Stand for Salmon Initiative Stripped of Unconstitutional Language

CIRI and other Alaska Native regional corporations support the “Vote No on 1” campaign; stripped-down version still poses a threat to Alaska’s communities, jobs and way of life

A controversial ballot measure that places restrictions on virtually every type of project in Alaska, the Stand for Salmon initiative (17FSH2, previously 17FSHB) would establish a permitting requirement for activities that could impact anadromous fish (those that swim up rivers to spawn) habitat.

On Aug. 8, the Alaska Supreme Court struck down sections of the initiative it said would “encroach on the discretion over allocation decisions delegated to the Alaska Department of Fish and Game by the legislature,” calling the excluded sections an “unconstitutional appropriation.” The remainder of the initiative will appear on the November general election ballot as Ballot Measure No. 1.

In July 2017, the ANCSA Regional Association voted to oppose the initiative, as did the CIRI Board of Directors. An opposition group, Stand for Alaska – Vote No on 1, was formed in October 2017 with the goal of defeating the initiative and balancing economic development with strong environmental protections. It comprises Alaska Native regional corporations, the Alaska State Chamber, Southeast Conference, members of construction and transportation companies, union organizations, the visitor industry and various other businesses and industry trade groups. In fact, at last count, more than 400 Alaska businesses, trade groups and organizations have joined together in opposition to Ballot Measure No. 1.

Should the initiative become law, it is so wide-reaching that revenues from Red Dog mine, Alpine oilfield, the proposed Donlin mine, timber harvests and other responsible resource development on Alaska Native Claims Settlement Act lands could be adversely affected; which, in turn, would reduce the amount of 7(i) revenues paid to CIRI, a portion of which are divided between CIRI and the village corporations and at-large shareholders in its region.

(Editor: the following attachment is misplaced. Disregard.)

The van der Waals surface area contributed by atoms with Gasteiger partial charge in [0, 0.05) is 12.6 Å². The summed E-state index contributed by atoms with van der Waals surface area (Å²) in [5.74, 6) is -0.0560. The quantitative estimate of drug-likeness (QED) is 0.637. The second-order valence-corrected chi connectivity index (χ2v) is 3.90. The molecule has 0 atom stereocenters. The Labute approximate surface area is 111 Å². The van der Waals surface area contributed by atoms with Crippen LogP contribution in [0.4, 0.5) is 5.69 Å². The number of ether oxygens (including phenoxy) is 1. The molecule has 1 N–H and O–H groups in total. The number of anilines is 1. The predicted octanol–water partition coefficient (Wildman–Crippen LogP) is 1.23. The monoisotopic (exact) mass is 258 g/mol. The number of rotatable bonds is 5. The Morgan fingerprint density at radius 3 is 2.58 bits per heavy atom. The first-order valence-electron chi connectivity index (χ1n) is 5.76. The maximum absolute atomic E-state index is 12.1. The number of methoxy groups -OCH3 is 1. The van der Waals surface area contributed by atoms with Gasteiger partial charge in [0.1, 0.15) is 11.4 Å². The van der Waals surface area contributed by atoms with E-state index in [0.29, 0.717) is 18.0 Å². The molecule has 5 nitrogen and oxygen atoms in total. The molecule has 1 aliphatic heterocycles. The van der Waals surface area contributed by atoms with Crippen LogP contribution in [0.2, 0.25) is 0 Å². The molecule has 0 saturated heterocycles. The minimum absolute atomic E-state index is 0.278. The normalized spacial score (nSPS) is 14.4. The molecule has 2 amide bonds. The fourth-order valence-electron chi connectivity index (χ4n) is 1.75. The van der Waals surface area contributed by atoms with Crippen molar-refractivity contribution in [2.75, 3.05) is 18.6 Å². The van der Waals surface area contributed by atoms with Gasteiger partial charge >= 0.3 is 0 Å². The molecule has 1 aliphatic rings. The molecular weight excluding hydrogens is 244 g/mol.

“Given our history of respecting the land, the sea and the bounty it has provided to generations of our people, Alaska Native people and their corporations are uniquely positioned to understand and appreciate the value of balancing economic development with strong environmental protections,” said CIRI President and CEO Sophie Minich. “The language in Ballot Measure No. 1 challenges the rights of Alaska Native corporations to determine how they develop their land and resources, and it does so under the guise of protecting the state’s salmon economy and the Alaskan way of life.

“Experts agree that salmon runs are declining due to ocean problems, which Ballot Measure No. 1 will do nothing to fix,” Minich continued. “And state fishery managers have stated publicly that they believe the rules in place today adequately protect salmon habitat. Ballot Measure No. 1 is deceptive, and its effects, if passed, would be nothing short of devastating.”

In a press release, Stand for Alaska – Vote No on 1 stated that the Alaska Supreme Court’s decision to remove sections of the ballot measure “validates just how flawed and poorly crafted (it) is. The actions taken today (Aug. 8) by the Court are without precedent and should concern voters across the state. Even with today’s changes, this measure still replaces our science-based habitat management system with untested regulations that will result in job loss and kill current and future vital projects.”

Voters will have a chance to decide whether the measure passes on Nov. 6. For more information on Stand for Alaska – Vote No on 1, visit